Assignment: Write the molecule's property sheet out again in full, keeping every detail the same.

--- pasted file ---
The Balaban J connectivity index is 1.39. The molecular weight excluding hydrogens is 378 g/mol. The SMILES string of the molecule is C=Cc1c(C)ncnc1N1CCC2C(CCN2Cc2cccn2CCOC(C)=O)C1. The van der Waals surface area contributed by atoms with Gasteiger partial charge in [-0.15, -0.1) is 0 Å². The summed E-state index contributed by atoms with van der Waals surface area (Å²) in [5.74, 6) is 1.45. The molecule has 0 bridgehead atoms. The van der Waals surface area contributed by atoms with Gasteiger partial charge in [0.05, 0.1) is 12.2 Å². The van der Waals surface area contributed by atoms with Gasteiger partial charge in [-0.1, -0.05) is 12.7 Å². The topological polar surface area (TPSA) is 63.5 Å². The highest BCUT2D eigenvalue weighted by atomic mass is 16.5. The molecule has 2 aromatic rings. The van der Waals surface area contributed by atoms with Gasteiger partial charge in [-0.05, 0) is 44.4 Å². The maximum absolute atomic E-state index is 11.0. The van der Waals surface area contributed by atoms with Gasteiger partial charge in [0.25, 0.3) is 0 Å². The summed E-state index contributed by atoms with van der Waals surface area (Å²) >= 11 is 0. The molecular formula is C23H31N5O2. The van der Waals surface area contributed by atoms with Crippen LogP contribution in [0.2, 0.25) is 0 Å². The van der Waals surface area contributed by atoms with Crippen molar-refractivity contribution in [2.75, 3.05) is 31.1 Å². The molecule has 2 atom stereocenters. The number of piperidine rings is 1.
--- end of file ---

The Balaban J connectivity index is 1.39. The molecular weight excluding hydrogens is 378 g/mol. The SMILES string of the molecule is C=Cc1c(C)ncnc1N1CCC2C(CCN2Cc2cccn2CCOC(C)=O)C1. The van der Waals surface area contributed by atoms with Gasteiger partial charge in [-0.15, -0.1) is 0 Å². The summed E-state index contributed by atoms with van der Waals surface area (Å²) in [5.74, 6) is 1.45. The molecule has 0 bridgehead atoms. The van der Waals surface area contributed by atoms with Gasteiger partial charge in [0.05, 0.1) is 12.2 Å². The van der Waals surface area contributed by atoms with Gasteiger partial charge in [-0.1, -0.05) is 12.7 Å². The topological polar surface area (TPSA) is 63.5 Å². The highest BCUT2D eigenvalue weighted by atomic mass is 16.5. The molecule has 2 aromatic rings. The van der Waals surface area contributed by atoms with Gasteiger partial charge in [-0.05, 0) is 44.4 Å². The maximum absolute atomic E-state index is 11.0. The van der Waals surface area contributed by atoms with Gasteiger partial charge in [0.25, 0.3) is 0 Å². The summed E-state index contributed by atoms with van der Waals surface area (Å²) >= 11 is 0. The molecular formula is C23H31N5O2. The van der Waals surface area contributed by atoms with Crippen LogP contribution in [0.2, 0.25) is 0 Å². The van der Waals surface area contributed by atoms with Crippen molar-refractivity contribution in [2.75, 3.05) is 31.1 Å². The molecule has 2 atom stereocenters. The number of piperidine rings is 1.